I never transit through AMS, but only ever travel between London/Norwich and Schiphol, and I have to say, I HATE SCHIPHOL WITH A PASSION. 40 minutes to check in luggage with KLM’s poxy baggage machines that 80% of people can’t seem to work, then another hour and a half to get through security and passport control. The queue snaked all the way around to the entrance to security, and it wasn’t even holidays or a particularly busy time. About midday on a Thursday. Add to that the fact that the last three flights I’ve taken into Schiphol have all landed on the Polderbaan, and Schiphol is a grim proposition. Give me Heathrow any day of the week. How is this airport consistently rated so highly? Looking into Rotterdam next time as a possible alternative.


    FDOS – Correct. That’s the feedback we’ve been receiving for years. When I’ve questioned airport people about their unrealistic MCTs they’ve either refused to comment or simply repeat their MCTs to me parrot fashion.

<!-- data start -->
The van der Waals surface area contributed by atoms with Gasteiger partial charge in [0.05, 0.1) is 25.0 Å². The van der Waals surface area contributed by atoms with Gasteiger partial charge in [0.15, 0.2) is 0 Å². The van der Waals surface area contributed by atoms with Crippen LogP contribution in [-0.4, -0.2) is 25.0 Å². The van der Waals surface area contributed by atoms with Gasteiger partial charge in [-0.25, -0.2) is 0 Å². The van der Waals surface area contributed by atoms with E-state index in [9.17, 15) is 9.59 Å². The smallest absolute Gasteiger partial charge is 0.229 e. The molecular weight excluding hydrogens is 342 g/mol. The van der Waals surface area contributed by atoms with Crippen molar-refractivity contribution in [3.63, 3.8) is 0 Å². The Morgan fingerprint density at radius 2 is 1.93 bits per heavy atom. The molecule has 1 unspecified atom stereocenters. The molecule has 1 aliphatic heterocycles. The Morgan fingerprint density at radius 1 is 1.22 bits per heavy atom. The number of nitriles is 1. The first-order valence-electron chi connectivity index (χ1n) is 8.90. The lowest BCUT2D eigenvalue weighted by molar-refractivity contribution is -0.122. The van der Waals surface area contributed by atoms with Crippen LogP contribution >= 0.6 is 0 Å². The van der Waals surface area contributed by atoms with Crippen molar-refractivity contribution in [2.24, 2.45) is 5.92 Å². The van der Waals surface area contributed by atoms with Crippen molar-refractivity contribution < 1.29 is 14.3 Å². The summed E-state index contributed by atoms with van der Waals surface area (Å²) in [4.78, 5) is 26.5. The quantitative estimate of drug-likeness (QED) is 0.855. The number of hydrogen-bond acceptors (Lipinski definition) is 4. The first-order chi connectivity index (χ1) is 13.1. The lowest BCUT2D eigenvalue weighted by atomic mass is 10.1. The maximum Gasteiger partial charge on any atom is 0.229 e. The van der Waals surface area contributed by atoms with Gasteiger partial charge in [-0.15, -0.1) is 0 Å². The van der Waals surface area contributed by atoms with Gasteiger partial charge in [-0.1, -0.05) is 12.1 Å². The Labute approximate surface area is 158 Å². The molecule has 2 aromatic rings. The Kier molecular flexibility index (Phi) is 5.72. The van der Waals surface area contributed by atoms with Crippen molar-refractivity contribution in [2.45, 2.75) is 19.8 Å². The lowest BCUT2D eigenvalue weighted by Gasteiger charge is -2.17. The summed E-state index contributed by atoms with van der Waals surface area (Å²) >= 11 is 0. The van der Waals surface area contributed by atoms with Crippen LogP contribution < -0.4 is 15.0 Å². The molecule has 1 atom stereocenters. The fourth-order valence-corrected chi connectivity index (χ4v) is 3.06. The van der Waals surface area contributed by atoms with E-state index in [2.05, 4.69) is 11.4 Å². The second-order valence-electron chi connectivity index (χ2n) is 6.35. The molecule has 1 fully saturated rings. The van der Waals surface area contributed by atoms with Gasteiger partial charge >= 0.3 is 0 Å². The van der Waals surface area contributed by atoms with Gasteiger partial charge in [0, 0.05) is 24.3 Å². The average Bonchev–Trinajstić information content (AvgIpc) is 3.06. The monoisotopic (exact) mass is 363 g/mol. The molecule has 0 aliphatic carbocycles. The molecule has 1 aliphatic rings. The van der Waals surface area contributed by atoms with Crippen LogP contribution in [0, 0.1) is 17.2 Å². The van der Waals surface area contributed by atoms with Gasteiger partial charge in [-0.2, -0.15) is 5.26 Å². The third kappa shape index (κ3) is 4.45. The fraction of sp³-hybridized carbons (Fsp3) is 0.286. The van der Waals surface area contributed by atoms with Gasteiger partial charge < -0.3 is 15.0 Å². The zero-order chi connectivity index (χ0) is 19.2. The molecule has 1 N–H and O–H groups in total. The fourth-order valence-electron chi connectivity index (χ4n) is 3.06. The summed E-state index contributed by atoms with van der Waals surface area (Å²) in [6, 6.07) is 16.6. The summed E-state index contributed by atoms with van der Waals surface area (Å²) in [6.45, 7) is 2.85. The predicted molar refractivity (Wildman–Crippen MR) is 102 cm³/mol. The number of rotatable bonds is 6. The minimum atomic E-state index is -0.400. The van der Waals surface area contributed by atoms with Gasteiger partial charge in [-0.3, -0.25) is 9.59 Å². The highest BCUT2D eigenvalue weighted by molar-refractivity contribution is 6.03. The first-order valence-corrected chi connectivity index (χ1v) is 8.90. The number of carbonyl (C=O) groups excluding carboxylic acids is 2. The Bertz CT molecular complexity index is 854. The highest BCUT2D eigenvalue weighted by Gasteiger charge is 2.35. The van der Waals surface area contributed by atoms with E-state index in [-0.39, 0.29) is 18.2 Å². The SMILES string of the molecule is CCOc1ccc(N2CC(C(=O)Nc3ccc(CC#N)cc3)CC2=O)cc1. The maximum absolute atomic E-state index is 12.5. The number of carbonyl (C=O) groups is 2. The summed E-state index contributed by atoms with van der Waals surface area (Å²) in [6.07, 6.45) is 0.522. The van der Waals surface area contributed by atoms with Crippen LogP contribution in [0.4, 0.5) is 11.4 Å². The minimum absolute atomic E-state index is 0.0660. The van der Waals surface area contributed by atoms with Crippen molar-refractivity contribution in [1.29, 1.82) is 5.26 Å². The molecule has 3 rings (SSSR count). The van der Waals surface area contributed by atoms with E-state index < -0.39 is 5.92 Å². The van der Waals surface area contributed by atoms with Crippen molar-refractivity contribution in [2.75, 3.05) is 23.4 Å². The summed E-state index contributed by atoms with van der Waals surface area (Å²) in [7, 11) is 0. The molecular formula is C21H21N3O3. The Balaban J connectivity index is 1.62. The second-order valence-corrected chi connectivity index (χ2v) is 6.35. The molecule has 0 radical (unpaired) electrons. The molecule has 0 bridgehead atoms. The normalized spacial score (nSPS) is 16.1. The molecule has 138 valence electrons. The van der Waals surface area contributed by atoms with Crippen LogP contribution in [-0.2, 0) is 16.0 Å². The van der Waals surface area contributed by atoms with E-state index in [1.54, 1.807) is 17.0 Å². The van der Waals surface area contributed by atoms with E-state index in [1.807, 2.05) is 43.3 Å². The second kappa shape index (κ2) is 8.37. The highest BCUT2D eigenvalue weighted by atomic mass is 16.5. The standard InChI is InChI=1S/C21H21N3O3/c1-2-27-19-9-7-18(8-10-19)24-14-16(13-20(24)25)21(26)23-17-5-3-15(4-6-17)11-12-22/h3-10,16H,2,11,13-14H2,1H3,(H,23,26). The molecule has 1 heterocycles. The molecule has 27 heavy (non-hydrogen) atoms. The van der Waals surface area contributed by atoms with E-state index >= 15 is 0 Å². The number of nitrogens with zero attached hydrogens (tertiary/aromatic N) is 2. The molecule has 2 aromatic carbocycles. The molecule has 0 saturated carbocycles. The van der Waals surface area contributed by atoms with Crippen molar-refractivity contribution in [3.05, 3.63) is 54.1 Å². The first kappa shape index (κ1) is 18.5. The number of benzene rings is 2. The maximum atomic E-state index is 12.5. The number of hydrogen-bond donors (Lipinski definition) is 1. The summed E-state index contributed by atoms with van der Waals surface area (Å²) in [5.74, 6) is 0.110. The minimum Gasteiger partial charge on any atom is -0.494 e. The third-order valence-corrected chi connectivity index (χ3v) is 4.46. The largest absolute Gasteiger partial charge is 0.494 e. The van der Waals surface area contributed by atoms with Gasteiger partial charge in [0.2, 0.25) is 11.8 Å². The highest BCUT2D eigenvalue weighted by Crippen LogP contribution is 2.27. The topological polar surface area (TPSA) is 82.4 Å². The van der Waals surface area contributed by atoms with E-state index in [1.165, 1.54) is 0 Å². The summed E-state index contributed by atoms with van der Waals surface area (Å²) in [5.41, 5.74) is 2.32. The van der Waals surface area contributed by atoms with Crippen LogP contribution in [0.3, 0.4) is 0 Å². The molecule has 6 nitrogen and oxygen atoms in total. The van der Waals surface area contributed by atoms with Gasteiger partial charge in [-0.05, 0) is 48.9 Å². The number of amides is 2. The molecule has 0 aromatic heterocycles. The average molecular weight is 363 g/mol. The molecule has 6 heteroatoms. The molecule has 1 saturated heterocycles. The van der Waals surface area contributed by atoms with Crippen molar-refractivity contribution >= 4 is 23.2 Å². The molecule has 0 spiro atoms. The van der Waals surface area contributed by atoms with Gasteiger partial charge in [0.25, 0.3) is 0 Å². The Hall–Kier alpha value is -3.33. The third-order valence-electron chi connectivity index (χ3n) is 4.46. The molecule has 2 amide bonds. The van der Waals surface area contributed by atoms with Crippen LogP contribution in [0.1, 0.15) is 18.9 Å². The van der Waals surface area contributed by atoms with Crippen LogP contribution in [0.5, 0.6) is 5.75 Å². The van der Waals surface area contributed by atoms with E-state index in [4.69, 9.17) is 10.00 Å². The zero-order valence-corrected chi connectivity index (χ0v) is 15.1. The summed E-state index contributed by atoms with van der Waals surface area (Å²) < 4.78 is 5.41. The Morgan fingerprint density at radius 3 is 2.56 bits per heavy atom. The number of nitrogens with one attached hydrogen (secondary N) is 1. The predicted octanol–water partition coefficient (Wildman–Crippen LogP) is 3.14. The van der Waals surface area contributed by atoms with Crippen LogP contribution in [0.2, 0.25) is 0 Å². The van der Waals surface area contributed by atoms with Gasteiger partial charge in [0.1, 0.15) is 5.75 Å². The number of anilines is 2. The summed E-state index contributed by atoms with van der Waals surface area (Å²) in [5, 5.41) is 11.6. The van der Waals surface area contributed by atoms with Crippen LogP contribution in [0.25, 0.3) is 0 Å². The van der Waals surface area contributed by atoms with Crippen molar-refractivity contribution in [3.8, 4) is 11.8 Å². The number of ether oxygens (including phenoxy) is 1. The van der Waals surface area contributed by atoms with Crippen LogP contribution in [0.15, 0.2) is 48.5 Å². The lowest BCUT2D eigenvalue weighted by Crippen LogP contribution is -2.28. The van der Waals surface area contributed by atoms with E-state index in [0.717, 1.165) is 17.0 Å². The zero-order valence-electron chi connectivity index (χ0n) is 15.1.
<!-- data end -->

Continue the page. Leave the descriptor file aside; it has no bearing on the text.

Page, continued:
Europe’s hub airports use MCTs as a marketing tool both for themselves and for their airline customers. They are also I am sure aimed at combating competition from rival hubs in the Gulf for global passenger flows.


    I travel through AMS Schiphol on a regular basis as it is now my home airport (thank you Brexit). Most of the time I find it a very pleasant and relaxed airport with the occasional problem of a long queue. In over 50 visits I have never waited longer than 15 minutes for the security control. Immigration typically takes less than 5 minutes, in or out of the country, even at peak times.